The UK Restoration Team has been conducting extensive restoration work throughout Burnley Town Hall since January 2019. Phase 1 Roofing work was completed at the End of April, which involved a complete re-roofing of the North West Elevations, along with repairs to stone work, guttering and lead details.
Phase 2 of the Roofing repairs is on going, which will see the front elevation of the building completely re-slated with new Welsh Blue Slates. Structural repairs are also being made to the roof, as well as stone repairs and reconstruction of the stone balustrades.
One of the biggest aspects of the project is the restoration of the Clock Tower, which was constructed over 120 years ago. Many of the original Features were still in place and had extensive deteriorated, requiring immediate attention.
6 levels of scaffolding were erected around the clock tower providing our team safe access to all elements of the structure. The scaffolding was then tented to prevent any water ingress during the works.
Grouting & Pointing
The clock tower had previously been pointed with a cement based mortar which had failed, causing stone deterioration and water ingress through the stonework. Our team of stone masons removed any remaining cement based mortar and flushed all the joints with clean water. The stone work was then grouted using a free flowing lime Mortar. Clay is used to close the joints of the stonework, allowing the mortar to flow into the gaps. Once the clock tower was fully grouted, our team then applied a lime based pointing to the exterior. Lime based mortars are porous and allow moisture to escape easily though the joints as apposed to through the stone.
Our Stone masons also replaced the cramps holding the stone around the clock faces. The original iron cramps had started to corrode causing hydraulic jacking. This is where the iron expands and puts pressure on the surrounding stone, often resulting in cracking or corrosion. Stainless steel cramps replaced the old ones, which were then embedded with molten lead. Combination of stainless steel and lead allows the metal to expand and contract without causing damage to the surrounding stone work.
Due to the water ingress issues on the clock tower, our team had to make some major repairs to the internal structure of the clock tower dome. The bases of the main support beams & steel brackets holding them had become rotten and posed a serious malfunction if not replaced. The internal stone work was also saturated and stone erosion had occurred. Our team started by repairing the stone work to create a solid base for the support beams to be remounted. The rotten sections of timber were cut out and new stainless steel brackets fabricated and install.
Lancashire clock makers were contracted to service the clock mechanism and bells. They also made repairs to the clock face and repainted the hands. Throughout the restoration of the clock tower the bells were disconnected to ensure a safe working environment.
The clock tower dome was originally clad in lead when it was constructed in 1888, but was replaced with copper in the late 50’s. A thorough survey of the copper revealed micro cracking, failed joints, pitting and accelerated corrosion in certain areas and the decision was made to completely replace the copper cladding. The old copper was removed and some minor timber repairs were made to the substructure, before the new copper was installed. We used a pre-patinated copper to match the colour of the old cladding. New internal gutters were also fitted to remove water from the base of the copper dome.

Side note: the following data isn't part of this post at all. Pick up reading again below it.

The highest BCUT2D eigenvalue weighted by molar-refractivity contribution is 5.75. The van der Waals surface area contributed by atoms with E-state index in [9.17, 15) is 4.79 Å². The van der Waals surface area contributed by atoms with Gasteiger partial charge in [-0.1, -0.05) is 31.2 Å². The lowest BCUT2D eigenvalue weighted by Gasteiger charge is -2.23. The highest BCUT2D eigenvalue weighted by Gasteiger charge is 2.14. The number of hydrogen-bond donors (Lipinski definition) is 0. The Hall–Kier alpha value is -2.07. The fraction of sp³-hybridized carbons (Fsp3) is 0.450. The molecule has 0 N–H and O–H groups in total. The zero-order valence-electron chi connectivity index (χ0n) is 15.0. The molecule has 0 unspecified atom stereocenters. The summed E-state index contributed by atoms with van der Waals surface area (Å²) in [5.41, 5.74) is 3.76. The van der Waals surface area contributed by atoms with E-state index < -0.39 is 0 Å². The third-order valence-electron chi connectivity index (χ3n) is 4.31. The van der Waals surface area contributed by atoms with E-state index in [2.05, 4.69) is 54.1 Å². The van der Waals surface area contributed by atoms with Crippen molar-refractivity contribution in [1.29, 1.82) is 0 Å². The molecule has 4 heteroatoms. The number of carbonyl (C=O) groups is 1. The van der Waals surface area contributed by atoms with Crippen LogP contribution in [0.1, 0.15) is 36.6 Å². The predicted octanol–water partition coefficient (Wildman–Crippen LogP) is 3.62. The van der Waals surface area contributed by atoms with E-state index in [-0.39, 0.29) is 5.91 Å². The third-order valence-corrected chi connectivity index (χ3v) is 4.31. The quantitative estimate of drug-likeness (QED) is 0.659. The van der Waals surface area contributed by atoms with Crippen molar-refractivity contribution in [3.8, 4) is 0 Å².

At the highest point of the clock tower above the copper dome was an ornate lantern. The lantern was the original structure, fabricated from various timbers including oak. The main legs of the structure were in relatively good condition considering their age, however all other elements of the lantern were rotten. The Lantern was removed from the clock tower and returned to our joinery workshop, where it was replicated in a combination of new air dried oak & kiln dried oak. Our joinery team made some adjustments to the design and construction of the new lantern to ensure longevity of the structure.
Once the lantern had been fabricated , it was returned to the Town Hall and hoisted into place on top of the newly clad copper dome. The oak timber was prepped and painted using linseed oil based products. These protect the timber from the elements but still allow it to breath, increasing the longevity further. The 2 small domes located at the top of the lantern have been clad in ornate lead details for aesthetics, but also to provide weather proofing and stop any water ingress to the internal structure of the lantern.
A new lighting protection system has also been installed on the clock tower, which will extend across the whole of the building.
The Clock Tower restoration has taken approximately 16 weeks and has now been signed off as completed. The scaffold structure is set to be dismantled over the coming weeks, revealing the the newly renovated Clock Tower. Scaffolding has already been erected on each side of the clock tower to facilitate phase 2 re roofing and stone repairs.